Give yourself lighting options–not all or nothing
The lighting in the den was all or nothing. We either had full, bright light from the built-in fluorescents that light up the room almost like a stadium (which is great for some activities), or you had pitch blackness (good for TV watching). No soft reading light, no ambiance lighting. I knew we needed lighting options in the room. All or nothing is not ideal when it comes to lighting.
Adding the woven modern pendants was wonderful for the aesthetics of the space, but even more so for function. We use the pendants all the time now in the evening. The softer light is so much nicer for reading a book or chatting. Also, because the sectional floats in the middle of the room, having pendants eliminates tripping hazard cords. Also, note we didn't have these professionally installed. We bought wire from the hardware store and swagged them across the ceiling ourselves. They plug into the wall right now, but we will probably install cord switches at some point. I selected a copper-colored wire with a translucent covering because I knew it would need to be part of the room's aesthetic. I'm happy with how they turned out!
Add artwork and plants for warmth and personality
I added artwork and plants galore. Some of the artwork we have owned for a while, but just hadn't hung it after we moved. Other artwork I purchased while thrifting or created specifically for the space. For example, I enlarged a photograph of Caroline playing on the back patio and framed it with a simple, wooden frame.
I moved in my decapitated Yucca tree from the living room after learning it might do better with the south facing windows (notice it's sprouting new leaves!), added a hanging plant, a snake plant, and a few others either from around the house or picked up at the local nursery or Retro Den.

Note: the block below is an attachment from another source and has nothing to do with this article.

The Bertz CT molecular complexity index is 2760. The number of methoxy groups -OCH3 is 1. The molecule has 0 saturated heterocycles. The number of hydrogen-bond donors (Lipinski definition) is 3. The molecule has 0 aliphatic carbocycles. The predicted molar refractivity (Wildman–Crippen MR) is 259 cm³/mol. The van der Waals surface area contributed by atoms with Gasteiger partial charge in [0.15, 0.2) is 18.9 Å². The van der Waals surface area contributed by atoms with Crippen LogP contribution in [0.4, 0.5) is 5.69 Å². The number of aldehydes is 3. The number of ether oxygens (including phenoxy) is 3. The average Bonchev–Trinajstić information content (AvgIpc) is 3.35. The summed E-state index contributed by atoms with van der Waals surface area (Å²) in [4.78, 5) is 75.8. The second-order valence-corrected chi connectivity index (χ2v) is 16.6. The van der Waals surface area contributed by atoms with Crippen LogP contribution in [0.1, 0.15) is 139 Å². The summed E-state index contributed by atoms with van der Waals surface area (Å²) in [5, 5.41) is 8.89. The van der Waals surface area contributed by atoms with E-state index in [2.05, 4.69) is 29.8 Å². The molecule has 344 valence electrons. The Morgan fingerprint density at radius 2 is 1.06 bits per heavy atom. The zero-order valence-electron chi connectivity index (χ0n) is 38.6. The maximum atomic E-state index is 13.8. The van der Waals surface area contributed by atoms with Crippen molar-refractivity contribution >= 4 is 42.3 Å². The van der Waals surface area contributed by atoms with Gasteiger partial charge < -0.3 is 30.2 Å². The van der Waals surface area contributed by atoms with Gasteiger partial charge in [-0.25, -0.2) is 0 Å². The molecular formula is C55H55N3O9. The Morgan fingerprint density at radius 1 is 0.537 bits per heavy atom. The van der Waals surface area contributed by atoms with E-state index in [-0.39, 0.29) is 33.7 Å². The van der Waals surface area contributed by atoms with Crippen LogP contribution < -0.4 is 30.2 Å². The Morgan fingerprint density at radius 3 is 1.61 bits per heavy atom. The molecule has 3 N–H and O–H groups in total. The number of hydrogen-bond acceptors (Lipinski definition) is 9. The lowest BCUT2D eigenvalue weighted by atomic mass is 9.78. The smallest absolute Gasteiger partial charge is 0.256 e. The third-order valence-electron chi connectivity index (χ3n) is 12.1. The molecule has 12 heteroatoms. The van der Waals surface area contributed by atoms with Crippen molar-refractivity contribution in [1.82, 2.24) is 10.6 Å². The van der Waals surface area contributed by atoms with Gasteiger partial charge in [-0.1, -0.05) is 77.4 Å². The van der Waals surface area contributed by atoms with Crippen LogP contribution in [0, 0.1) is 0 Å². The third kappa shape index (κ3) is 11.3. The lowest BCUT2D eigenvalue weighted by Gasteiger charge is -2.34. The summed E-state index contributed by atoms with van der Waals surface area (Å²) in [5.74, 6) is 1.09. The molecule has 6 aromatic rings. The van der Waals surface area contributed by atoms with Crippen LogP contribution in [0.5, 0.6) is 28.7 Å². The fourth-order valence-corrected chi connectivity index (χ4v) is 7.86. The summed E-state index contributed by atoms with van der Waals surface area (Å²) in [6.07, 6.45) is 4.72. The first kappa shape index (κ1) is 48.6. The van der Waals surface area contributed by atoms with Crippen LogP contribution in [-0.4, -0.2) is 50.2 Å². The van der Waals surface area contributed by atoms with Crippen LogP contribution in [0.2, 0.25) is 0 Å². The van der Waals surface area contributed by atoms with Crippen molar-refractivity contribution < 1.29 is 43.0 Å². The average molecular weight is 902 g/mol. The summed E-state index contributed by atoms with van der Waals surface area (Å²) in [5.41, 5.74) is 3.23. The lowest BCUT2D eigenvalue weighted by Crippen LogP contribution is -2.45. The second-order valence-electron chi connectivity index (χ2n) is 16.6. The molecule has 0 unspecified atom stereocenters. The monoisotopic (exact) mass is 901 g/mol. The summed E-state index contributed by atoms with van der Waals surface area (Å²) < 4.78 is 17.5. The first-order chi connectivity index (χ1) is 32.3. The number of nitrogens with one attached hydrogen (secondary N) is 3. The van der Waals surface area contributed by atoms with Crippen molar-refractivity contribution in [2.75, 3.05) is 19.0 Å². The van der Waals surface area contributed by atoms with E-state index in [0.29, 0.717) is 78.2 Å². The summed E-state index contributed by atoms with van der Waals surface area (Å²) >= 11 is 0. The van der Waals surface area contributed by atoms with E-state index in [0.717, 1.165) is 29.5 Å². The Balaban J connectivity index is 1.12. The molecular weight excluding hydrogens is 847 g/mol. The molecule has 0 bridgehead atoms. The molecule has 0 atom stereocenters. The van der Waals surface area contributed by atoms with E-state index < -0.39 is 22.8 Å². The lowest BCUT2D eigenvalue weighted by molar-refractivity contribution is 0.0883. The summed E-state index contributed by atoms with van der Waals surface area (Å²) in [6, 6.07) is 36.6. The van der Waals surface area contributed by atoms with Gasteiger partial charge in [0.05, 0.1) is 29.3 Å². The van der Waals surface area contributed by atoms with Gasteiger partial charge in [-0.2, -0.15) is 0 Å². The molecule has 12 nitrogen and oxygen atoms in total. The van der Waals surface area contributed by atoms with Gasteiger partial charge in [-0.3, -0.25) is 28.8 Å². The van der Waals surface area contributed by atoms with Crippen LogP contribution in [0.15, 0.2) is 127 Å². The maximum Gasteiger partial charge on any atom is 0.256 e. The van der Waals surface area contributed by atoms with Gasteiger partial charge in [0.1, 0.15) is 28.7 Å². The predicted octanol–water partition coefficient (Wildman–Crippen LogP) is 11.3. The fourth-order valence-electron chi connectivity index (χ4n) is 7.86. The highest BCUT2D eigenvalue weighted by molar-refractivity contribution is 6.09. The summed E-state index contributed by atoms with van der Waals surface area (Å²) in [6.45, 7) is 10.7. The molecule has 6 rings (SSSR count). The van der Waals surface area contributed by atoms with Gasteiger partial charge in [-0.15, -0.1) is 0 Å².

Define and embrace multiple spaces in one room
In my last post I said I wanted to hang a chalk board and make this nook more of a play area for Caroline, so that's what we've been working on! I used a vintage quilt I already owned and loved on the floor to define the play area. It was cheaper than a rug, and I figured I could easily switch it for other blankets or quilts if I got bored. Also, we moved her small table and chairs down from the dining room because she tended to use them more for playing rather than eating.
I added a couple nails to the paneling so Caroline could hang up some of her artwork. I used wooden hangers so we can trade the art out easily and often. Caroline can do this (almost) by herself! We also displayed one of her paintings on the shelf. Surprise, it's pink. Also note, since the last post, Patrick has added some fun things to his office shelves that Caroline enjoys too because let's face it, 33 year old men and 2 year old girls have a lot more in common than you'd think.
As with any room in my home, the den is a work in progress; however, I'm so happy we worked with the wood paneling to create a cozy and collected space that we all can enjoy now. It's next to impossible to undo painting wood paneling, and wood work whether furniture or wall treatments from this era were made of wood meant to be celebrated. It was really hard to get moving in this room mostly because there wasn't a lot of visual inspiration out there for 1950s wood paneled rooms. Daly says I struck the perfect balance of preservation and bravery in home decor. And I am happy to believe that about myself. ;)
"After 13 years of living in this house, it is finally functional and lovely for me and my family, because of the happy, easy, light, playful, keenly intelligent way the women of the Retro Den showed up."
- Alicia Chesser, Retro Den Home Styling Client